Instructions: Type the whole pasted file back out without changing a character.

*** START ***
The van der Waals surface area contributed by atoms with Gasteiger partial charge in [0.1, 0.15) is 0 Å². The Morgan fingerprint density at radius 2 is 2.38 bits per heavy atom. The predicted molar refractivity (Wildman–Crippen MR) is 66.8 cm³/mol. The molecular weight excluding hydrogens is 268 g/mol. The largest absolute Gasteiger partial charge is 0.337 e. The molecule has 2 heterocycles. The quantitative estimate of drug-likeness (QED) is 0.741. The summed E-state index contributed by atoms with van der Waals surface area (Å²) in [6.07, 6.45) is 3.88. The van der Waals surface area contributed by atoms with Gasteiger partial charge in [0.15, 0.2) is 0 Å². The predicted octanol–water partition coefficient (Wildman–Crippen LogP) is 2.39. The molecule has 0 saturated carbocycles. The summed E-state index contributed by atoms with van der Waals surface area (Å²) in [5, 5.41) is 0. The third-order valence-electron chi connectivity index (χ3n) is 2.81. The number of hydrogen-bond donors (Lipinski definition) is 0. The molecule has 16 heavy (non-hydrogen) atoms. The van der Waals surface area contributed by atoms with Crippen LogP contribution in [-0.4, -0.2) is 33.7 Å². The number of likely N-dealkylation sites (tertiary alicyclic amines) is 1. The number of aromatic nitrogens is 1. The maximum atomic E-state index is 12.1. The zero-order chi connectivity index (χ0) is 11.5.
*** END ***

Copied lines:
The van der Waals surface area contributed by atoms with Gasteiger partial charge in [0.1, 0.15) is 0 Å². The Morgan fingerprint density at radius 2 is 2.38 bits per heavy atom. The predicted molar refractivity (Wildman–Crippen MR) is 66.8 cm³/mol. The molecular weight excluding hydrogens is 268 g/mol. The largest absolute Gasteiger partial charge is 0.337 e. The molecule has 2 heterocycles. The quantitative estimate of drug-likeness (QED) is 0.741. The summed E-state index contributed by atoms with van der Waals surface area (Å²) in [6.07, 6.45) is 3.88. The van der Waals surface area contributed by atoms with Gasteiger partial charge in [0.15, 0.2) is 0 Å². The predicted octanol–water partition coefficient (Wildman–Crippen LogP) is 2.39. The molecule has 0 saturated carbocycles. The summed E-state index contributed by atoms with van der Waals surface area (Å²) in [5, 5.41) is 0. The third-order valence-electron chi connectivity index (χ3n) is 2.81. The number of hydrogen-bond donors (Lipinski definition) is 0. The molecule has 16 heavy (non-hydrogen) atoms. The van der Waals surface area contributed by atoms with Crippen LogP contribution in [-0.4, -0.2) is 33.7 Å². The number of likely N-dealkylation sites (tertiary alicyclic amines) is 1. The number of aromatic nitrogens is 1. The maximum atomic E-state index is 12.1. The zero-order chi connectivity index (χ0) is 11.5.